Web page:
Mars Missions: Three Space Flights That Aim to Uncover the Truth About the Red Planet

Space is the next big thing. It always has been. But it isn’t easy for governments with space programs to implement plans quickly amidst global events like political conflicts, natural disasters, and epidemics. Still, despite a major setback in the first half of the year due to the 2019 coronavirus (COVID-19) pandemic, space exploration plans and projects continued.

And this month, we’ll be witnessing three of the most exciting missions that will be launched in our time—all headed for the Red Planet. Any venture capitalist would be excited to put their money into space companies when these missions become successful.

Mars, Here We Come!

Did you know that no less than four missions to Mars were planned for July 2020? Yes, all eyes are trained on the Red Planet this month because of the alignment of Earth and Mars. The phenomenon happens only every two years (or every 26 months, to be exact). The alignment of the planets is said to be conducive to Mars or other interplanetary missions. If they don’t take off within the alignment period, these missions will have to wait until 2022.

  1. Hope Mission – The United Arab Emirates-initiated mission will be the first to take off on July 14 (July 15 in UAE) from the Tanegashima​ Space Centre​ in Japan. Its main objective is to study the climate and atmosphere of Mars, hoping to answer prevailing questions about the planet’s weather and elements that changed its environment. The Hope rover, built by UAE experts with the help of Arizona State University, University of California Berkeley, and University of Colorado Boulder, is said to be a “state-of-the-art weather satellite.”
  1. Tianwen-1 Mission – China will follow on July 24 with its first homegrown, solo mission. It will launch a rover, lander, and orbiter from a Long March 5 rocket in Wenchang, Hainan Island. The China team has not indicated the exact objective of their Mars mission, but the instruments on the rover and orbiter suggest that they might try to study the composition of the planet’s surface rocks and look into “subsurface water ice” of more than 300 feet.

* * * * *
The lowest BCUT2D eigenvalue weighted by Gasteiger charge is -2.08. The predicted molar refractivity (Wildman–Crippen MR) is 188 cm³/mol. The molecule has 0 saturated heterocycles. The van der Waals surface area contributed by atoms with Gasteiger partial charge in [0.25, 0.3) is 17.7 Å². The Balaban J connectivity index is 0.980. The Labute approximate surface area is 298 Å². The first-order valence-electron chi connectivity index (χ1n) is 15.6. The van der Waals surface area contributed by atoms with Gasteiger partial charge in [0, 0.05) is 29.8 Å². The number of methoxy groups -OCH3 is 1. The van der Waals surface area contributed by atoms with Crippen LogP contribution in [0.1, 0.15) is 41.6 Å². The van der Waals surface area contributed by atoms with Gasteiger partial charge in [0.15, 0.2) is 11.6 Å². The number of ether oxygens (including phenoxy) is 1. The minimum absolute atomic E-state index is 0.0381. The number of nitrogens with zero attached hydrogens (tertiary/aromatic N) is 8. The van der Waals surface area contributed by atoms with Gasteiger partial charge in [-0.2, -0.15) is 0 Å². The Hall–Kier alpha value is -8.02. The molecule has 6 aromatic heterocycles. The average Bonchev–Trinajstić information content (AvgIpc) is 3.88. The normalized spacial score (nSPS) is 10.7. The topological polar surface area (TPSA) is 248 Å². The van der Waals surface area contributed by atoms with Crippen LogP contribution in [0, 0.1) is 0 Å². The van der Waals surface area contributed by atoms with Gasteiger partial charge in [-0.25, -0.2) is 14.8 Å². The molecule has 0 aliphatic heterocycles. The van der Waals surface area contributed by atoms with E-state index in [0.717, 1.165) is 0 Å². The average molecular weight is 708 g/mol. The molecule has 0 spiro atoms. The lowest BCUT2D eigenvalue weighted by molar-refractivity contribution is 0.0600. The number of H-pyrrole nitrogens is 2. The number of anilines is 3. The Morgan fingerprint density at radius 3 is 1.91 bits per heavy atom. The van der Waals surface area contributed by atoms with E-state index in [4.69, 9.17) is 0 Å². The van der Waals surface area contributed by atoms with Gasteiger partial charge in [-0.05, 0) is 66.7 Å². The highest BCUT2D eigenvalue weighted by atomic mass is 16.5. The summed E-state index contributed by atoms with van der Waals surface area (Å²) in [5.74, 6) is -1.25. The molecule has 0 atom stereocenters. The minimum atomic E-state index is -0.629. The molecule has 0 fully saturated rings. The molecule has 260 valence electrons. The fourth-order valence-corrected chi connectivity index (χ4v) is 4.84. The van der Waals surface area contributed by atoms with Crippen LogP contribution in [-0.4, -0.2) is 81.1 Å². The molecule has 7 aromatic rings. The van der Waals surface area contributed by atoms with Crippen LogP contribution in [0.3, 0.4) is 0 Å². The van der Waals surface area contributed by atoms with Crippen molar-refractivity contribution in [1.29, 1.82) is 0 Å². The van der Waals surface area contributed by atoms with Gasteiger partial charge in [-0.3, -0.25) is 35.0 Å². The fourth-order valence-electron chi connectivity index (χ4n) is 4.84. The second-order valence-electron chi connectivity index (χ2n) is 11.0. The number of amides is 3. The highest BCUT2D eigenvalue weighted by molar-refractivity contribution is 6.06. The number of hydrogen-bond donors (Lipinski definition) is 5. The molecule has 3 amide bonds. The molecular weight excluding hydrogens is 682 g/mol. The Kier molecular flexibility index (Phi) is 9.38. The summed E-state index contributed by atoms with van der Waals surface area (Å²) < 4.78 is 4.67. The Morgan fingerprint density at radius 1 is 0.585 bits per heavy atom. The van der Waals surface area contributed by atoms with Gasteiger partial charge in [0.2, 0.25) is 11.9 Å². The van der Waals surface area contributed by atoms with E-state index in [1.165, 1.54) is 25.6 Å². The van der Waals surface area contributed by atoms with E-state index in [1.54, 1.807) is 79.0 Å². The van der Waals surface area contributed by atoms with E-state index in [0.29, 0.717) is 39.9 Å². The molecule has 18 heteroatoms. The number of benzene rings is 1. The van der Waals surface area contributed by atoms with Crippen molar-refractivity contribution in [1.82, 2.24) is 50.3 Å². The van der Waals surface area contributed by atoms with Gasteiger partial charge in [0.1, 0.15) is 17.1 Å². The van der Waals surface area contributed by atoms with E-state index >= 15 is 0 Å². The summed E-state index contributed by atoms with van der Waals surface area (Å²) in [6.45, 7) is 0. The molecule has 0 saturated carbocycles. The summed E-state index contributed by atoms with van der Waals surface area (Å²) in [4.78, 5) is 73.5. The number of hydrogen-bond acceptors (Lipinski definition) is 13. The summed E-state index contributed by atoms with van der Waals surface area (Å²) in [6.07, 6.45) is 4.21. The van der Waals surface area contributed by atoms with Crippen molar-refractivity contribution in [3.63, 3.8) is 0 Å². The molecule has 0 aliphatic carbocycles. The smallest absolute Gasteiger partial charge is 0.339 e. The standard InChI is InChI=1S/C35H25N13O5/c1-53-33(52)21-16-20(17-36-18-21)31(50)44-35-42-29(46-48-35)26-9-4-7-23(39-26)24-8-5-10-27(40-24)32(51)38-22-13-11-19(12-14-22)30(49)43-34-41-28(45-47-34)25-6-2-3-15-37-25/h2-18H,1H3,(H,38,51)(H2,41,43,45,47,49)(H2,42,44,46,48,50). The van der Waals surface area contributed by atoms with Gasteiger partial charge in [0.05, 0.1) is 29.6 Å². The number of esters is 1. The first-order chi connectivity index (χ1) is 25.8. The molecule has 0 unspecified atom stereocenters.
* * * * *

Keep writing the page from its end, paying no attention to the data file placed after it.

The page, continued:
1. Mars 2020 Mission – The National Aeronautics and Space Administration’s (NASA) Perseverance rover will take off from Cape Canaveral Air Force Station in Florida on July 30. It will bring advanced equipment to survey the environment and find evidence of past or present life on the planet. It also plans to release a helicopter drone named Ingenuity, which will survey Mars’ surface and determine the potential for getting samples to be brought back to Earth for future missions.

rover in mars

The rover is expected to land on Mars’ Jezero Crater on February 18, 2021 (which is the same month of Hope’s expected arrival on the planet). It will have a 687-day mission duration. The rover will also carry an aluminum plaque on its chassis showing the Earth on top of the staff and serpent symbol—the symbol of the medical profession—in honor of the COVID-19 medical teams.

  1. ESA-Russian Mission – The rover Rosalind Franklin, named after the chemist who discovered the molecular structure of DNA, is part of the ExoMars program of the European Space Agency (ESA) and Russia. The program also planned to send the rover to Mars this month. Unfortunately, it encountered technical problems that couldn’t be fixed in time, so the team decided to push back their project to 2022, during the next Earth-Mars alignment.

Mars missions are but a few of the amazing recent developments in space travel and exploration. There’s still a lot to be discovered and learned out there. The earlier we start, the earlier we can find out the secrets of the galaxies.